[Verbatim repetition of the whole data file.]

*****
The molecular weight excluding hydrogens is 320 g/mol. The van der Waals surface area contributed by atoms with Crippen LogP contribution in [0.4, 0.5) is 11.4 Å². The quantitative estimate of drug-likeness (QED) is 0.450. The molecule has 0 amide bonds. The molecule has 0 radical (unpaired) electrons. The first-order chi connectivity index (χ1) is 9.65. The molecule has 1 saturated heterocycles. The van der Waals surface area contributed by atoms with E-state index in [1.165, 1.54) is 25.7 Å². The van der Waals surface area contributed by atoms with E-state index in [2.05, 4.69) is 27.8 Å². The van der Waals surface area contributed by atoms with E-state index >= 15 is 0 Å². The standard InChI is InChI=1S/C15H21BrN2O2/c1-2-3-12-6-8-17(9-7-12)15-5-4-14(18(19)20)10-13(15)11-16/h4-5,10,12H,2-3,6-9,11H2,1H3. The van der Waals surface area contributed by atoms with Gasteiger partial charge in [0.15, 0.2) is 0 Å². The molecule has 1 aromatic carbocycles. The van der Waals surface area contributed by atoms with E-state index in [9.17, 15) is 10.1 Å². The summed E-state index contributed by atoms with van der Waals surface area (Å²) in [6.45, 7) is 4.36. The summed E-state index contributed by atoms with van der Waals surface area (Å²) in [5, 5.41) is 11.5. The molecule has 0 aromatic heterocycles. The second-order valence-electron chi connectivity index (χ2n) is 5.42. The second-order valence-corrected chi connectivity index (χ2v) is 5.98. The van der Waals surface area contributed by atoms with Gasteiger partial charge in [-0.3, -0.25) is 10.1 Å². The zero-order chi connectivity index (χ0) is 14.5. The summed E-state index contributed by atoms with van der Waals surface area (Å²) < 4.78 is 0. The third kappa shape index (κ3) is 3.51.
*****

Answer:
The molecular weight excluding hydrogens is 320 g/mol. The van der Waals surface area contributed by atoms with Crippen LogP contribution in [0.4, 0.5) is 11.4 Å². The quantitative estimate of drug-likeness (QED) is 0.450. The molecule has 0 amide bonds. The molecule has 0 radical (unpaired) electrons. The first-order chi connectivity index (χ1) is 9.65. The molecule has 1 saturated heterocycles. The van der Waals surface area contributed by atoms with E-state index in [1.165, 1.54) is 25.7 Å². The van der Waals surface area contributed by atoms with E-state index in [2.05, 4.69) is 27.8 Å². The van der Waals surface area contributed by atoms with E-state index >= 15 is 0 Å². The standard InChI is InChI=1S/C15H21BrN2O2/c1-2-3-12-6-8-17(9-7-12)15-5-4-14(18(19)20)10-13(15)11-16/h4-5,10,12H,2-3,6-9,11H2,1H3. The van der Waals surface area contributed by atoms with Gasteiger partial charge in [0.15, 0.2) is 0 Å². The molecule has 1 aromatic carbocycles. The van der Waals surface area contributed by atoms with E-state index in [9.17, 15) is 10.1 Å². The summed E-state index contributed by atoms with van der Waals surface area (Å²) in [6.45, 7) is 4.36. The summed E-state index contributed by atoms with van der Waals surface area (Å²) in [5, 5.41) is 11.5. The molecule has 0 aromatic heterocycles. The second-order valence-electron chi connectivity index (χ2n) is 5.42. The second-order valence-corrected chi connectivity index (χ2v) is 5.98. The van der Waals surface area contributed by atoms with Gasteiger partial charge in [-0.3, -0.25) is 10.1 Å². The zero-order chi connectivity index (χ0) is 14.5. The summed E-state index contributed by atoms with van der Waals surface area (Å²) < 4.78 is 0. The third kappa shape index (κ3) is 3.51.